In his 2007 book, “I’ll Drink to That,” Rudolph Chelminski tells the success story of Georges Duboeuf, the “French peasant,” as Chelminski says, who has become one of the world’s most successful wine makers and led the transformation of his region from rural backwater to source of highly popular, commercially successful wines.
Chelminski tells of Duboeuf’s life along with the history and culture of Beaujolais from the 14th century to the present, paying lavish attention to Duboeuf’s role in the evolution of the Beaujolais Nouveau craze and the associated rise in popularity of Beaujolais in general.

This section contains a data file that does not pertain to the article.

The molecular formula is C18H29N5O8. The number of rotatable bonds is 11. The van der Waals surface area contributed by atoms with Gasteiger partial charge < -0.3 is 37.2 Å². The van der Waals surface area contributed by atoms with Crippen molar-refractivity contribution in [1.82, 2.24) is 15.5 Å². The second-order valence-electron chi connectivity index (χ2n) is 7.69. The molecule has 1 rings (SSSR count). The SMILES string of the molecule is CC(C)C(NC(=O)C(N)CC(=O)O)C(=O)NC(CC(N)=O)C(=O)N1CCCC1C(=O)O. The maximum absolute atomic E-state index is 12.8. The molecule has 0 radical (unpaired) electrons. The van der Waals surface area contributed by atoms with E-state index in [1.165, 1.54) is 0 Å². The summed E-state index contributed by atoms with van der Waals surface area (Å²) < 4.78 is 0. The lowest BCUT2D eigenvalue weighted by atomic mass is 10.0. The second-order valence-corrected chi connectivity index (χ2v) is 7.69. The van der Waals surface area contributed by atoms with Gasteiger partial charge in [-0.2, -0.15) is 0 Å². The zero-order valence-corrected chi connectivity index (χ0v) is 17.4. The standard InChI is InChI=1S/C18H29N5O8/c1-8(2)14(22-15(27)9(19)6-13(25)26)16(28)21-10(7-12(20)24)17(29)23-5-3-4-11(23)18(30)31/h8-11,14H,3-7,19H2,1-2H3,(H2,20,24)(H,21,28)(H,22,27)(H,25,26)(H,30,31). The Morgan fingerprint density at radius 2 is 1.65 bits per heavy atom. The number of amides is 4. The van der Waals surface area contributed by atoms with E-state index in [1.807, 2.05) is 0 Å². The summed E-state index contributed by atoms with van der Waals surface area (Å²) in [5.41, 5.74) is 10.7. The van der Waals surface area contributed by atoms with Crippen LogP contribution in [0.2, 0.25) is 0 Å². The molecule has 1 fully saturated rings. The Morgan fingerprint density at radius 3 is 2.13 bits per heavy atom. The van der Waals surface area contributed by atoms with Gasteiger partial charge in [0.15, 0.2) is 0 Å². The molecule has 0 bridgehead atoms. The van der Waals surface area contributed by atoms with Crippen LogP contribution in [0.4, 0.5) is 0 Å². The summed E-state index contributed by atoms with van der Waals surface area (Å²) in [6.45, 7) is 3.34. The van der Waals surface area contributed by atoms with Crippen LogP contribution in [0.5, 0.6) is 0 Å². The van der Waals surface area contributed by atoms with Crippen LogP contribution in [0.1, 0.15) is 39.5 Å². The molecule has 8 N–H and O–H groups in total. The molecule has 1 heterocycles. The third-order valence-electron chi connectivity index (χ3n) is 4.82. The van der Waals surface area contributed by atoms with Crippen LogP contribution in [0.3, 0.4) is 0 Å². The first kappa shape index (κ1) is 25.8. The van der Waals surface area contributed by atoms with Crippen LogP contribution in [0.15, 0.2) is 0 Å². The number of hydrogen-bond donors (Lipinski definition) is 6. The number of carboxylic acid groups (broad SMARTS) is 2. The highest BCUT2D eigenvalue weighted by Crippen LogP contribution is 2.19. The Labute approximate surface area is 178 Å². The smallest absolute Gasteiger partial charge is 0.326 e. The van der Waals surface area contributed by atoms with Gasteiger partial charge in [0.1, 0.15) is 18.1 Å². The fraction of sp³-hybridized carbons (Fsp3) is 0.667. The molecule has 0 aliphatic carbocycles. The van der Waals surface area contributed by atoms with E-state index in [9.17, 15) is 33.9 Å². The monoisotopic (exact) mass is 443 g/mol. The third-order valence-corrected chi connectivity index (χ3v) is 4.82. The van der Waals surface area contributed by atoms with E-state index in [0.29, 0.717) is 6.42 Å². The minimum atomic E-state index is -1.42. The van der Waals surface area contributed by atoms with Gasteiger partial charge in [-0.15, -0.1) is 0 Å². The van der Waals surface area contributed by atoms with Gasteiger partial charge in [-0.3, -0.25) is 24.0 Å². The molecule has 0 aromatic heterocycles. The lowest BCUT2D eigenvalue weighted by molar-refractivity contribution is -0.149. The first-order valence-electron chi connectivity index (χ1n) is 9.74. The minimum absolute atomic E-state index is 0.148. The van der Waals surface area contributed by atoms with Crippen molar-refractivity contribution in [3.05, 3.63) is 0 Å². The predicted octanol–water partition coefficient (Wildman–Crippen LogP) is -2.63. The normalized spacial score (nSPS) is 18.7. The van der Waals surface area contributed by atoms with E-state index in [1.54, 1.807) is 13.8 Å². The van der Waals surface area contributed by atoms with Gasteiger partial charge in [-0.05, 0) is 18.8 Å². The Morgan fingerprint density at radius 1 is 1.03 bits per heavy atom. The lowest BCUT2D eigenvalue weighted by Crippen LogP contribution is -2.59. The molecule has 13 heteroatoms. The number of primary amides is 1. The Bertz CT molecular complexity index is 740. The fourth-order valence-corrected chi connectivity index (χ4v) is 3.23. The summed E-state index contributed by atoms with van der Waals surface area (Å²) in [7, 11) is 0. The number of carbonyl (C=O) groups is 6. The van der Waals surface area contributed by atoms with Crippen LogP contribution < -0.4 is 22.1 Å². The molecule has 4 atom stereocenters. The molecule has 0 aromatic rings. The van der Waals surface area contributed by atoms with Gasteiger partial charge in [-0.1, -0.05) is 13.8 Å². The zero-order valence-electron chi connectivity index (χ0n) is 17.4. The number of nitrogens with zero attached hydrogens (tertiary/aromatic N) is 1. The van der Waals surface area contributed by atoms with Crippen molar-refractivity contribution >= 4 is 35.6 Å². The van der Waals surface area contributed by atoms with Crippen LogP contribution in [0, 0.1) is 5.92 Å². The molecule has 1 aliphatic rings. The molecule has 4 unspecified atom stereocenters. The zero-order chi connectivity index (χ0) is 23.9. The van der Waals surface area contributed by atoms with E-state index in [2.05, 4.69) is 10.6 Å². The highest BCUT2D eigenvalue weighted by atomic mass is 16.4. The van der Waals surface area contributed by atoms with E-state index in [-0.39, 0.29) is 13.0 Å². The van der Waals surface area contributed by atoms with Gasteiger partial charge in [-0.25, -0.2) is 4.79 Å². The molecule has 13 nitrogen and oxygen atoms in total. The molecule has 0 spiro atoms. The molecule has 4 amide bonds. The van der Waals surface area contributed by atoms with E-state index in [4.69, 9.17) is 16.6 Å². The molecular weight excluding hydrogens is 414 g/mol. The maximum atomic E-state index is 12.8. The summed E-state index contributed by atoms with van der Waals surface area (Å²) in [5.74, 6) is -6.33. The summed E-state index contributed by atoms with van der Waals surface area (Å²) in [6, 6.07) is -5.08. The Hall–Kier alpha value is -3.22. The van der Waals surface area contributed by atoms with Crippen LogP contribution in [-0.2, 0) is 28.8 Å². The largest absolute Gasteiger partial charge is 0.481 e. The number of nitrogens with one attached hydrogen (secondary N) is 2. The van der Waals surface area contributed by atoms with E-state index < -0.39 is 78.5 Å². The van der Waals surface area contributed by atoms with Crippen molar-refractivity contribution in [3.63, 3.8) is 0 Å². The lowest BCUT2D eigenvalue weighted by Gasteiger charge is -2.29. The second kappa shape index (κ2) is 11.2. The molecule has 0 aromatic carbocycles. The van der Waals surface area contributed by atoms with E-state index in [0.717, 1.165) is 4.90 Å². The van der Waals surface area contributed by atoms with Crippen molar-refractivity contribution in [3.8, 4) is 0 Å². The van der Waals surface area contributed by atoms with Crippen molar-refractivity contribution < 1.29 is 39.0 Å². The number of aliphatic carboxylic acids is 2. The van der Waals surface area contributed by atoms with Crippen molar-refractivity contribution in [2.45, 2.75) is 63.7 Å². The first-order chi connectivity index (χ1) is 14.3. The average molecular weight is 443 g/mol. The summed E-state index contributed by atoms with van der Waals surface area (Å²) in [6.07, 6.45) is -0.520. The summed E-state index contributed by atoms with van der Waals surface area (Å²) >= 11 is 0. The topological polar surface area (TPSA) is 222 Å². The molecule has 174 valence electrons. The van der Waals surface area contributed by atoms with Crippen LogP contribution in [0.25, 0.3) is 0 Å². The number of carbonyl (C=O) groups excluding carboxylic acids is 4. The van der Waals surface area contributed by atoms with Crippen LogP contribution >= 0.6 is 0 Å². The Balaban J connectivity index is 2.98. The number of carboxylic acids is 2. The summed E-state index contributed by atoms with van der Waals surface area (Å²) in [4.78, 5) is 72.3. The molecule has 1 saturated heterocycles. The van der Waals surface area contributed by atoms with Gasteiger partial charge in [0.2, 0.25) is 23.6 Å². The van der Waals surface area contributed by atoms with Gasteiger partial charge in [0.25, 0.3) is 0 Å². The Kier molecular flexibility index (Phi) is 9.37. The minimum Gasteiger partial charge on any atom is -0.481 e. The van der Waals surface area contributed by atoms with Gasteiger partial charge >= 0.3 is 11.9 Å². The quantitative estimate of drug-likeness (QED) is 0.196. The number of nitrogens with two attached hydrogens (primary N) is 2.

As Chelminski puts it in his foreword, Duboeuf was only 18 when he “revolted against an unfair, illogical distribution system run for the benefit of a dealers’ cartel, and did it so well and so thoroughly that he rose to become the biggest dealer of all – but one of an entirely new style. Beaujolais, then, is a double success story, the wine and the man … ”
Reading this book and, of course, tasting a little of the wine, is the next-best thing to touring the Beaujolais, eating and drinking and meeting the wine makers. Thirteen years later, as we mark the death of Georges Duboeuf this past January 4, I’m reading the book again.